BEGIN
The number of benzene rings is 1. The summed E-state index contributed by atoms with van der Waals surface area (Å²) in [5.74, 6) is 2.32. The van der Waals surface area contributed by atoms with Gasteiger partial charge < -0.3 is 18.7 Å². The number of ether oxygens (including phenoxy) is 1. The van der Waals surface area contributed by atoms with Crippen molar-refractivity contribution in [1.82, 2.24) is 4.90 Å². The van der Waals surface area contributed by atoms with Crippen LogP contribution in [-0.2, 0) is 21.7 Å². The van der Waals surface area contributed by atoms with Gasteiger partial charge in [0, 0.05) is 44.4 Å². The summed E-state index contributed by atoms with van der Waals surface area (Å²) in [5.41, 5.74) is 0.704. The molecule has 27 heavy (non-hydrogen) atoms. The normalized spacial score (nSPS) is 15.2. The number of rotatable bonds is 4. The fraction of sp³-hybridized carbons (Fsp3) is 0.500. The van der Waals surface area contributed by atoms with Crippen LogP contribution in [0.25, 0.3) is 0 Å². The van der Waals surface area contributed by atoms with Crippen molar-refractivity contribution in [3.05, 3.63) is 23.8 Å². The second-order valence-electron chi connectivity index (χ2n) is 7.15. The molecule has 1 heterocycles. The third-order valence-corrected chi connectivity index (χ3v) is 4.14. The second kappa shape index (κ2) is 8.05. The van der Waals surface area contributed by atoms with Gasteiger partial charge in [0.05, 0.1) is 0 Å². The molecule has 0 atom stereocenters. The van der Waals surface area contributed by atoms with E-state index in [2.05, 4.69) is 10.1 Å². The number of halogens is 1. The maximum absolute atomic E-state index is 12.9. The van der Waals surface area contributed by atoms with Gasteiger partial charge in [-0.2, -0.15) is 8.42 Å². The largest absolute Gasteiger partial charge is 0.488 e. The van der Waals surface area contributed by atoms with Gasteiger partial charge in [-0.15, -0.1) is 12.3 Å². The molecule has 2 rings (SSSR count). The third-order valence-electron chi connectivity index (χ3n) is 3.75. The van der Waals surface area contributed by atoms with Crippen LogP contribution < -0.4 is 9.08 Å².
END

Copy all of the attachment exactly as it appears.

The number of benzene rings is 1. The summed E-state index contributed by atoms with van der Waals surface area (Å²) in [5.74, 6) is 2.32. The van der Waals surface area contributed by atoms with Gasteiger partial charge < -0.3 is 18.7 Å². The number of ether oxygens (including phenoxy) is 1. The van der Waals surface area contributed by atoms with Crippen molar-refractivity contribution in [1.82, 2.24) is 4.90 Å². The van der Waals surface area contributed by atoms with Crippen LogP contribution in [-0.2, 0) is 21.7 Å². The van der Waals surface area contributed by atoms with Gasteiger partial charge in [0, 0.05) is 44.4 Å². The summed E-state index contributed by atoms with van der Waals surface area (Å²) in [5.41, 5.74) is 0.704. The molecule has 27 heavy (non-hydrogen) atoms. The normalized spacial score (nSPS) is 15.2. The number of rotatable bonds is 4. The fraction of sp³-hybridized carbons (Fsp3) is 0.500. The van der Waals surface area contributed by atoms with Crippen LogP contribution in [0.25, 0.3) is 0 Å². The van der Waals surface area contributed by atoms with Crippen molar-refractivity contribution in [3.05, 3.63) is 23.8 Å². The second-order valence-electron chi connectivity index (χ2n) is 7.15. The molecule has 1 heterocycles. The third-order valence-corrected chi connectivity index (χ3v) is 4.14. The second kappa shape index (κ2) is 8.05. The van der Waals surface area contributed by atoms with Gasteiger partial charge in [0.05, 0.1) is 0 Å². The molecule has 0 atom stereocenters. The van der Waals surface area contributed by atoms with E-state index in [2.05, 4.69) is 10.1 Å². The number of halogens is 1. The maximum absolute atomic E-state index is 12.9. The van der Waals surface area contributed by atoms with Gasteiger partial charge in [-0.2, -0.15) is 8.42 Å². The largest absolute Gasteiger partial charge is 0.488 e. The van der Waals surface area contributed by atoms with Gasteiger partial charge in [-0.15, -0.1) is 12.3 Å². The molecule has 2 rings (SSSR count). The third-order valence-electron chi connectivity index (χ3n) is 3.75. The van der Waals surface area contributed by atoms with Crippen LogP contribution < -0.4 is 9.08 Å².